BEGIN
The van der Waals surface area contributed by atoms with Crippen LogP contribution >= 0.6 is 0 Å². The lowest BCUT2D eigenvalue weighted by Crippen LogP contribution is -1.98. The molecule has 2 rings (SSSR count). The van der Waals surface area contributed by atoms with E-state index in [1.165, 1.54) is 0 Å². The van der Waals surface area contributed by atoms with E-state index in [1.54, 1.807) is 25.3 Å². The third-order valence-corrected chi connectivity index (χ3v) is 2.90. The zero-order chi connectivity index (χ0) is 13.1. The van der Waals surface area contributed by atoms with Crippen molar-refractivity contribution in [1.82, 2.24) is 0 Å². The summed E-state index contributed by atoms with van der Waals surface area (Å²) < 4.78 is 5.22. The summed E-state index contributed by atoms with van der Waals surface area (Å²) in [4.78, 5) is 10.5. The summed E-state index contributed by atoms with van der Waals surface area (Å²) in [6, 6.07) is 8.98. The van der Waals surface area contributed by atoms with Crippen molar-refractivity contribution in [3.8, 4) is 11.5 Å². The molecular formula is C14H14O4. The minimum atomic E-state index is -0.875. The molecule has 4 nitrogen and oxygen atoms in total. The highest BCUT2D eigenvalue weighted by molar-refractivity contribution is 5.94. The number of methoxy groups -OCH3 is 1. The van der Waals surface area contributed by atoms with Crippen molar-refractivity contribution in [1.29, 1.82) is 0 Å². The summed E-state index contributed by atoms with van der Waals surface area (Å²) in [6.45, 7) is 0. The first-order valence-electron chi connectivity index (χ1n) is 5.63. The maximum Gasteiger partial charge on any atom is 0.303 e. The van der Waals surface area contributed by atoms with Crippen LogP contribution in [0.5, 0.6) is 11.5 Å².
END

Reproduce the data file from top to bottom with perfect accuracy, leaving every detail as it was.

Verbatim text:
The van der Waals surface area contributed by atoms with Crippen LogP contribution >= 0.6 is 0 Å². The lowest BCUT2D eigenvalue weighted by Crippen LogP contribution is -1.98. The molecule has 2 rings (SSSR count). The van der Waals surface area contributed by atoms with E-state index in [1.165, 1.54) is 0 Å². The van der Waals surface area contributed by atoms with E-state index in [1.54, 1.807) is 25.3 Å². The third-order valence-corrected chi connectivity index (χ3v) is 2.90. The zero-order chi connectivity index (χ0) is 13.1. The van der Waals surface area contributed by atoms with Crippen molar-refractivity contribution in [1.82, 2.24) is 0 Å². The summed E-state index contributed by atoms with van der Waals surface area (Å²) < 4.78 is 5.22. The summed E-state index contributed by atoms with van der Waals surface area (Å²) in [4.78, 5) is 10.5. The summed E-state index contributed by atoms with van der Waals surface area (Å²) in [6, 6.07) is 8.98. The van der Waals surface area contributed by atoms with Crippen molar-refractivity contribution in [3.8, 4) is 11.5 Å². The molecular formula is C14H14O4. The minimum atomic E-state index is -0.875. The molecule has 4 nitrogen and oxygen atoms in total. The highest BCUT2D eigenvalue weighted by molar-refractivity contribution is 5.94. The number of methoxy groups -OCH3 is 1. The van der Waals surface area contributed by atoms with Crippen molar-refractivity contribution in [1.29, 1.82) is 0 Å². The summed E-state index contributed by atoms with van der Waals surface area (Å²) in [6.45, 7) is 0. The first-order valence-electron chi connectivity index (χ1n) is 5.63. The maximum Gasteiger partial charge on any atom is 0.303 e. The van der Waals surface area contributed by atoms with Crippen LogP contribution in [0.5, 0.6) is 11.5 Å².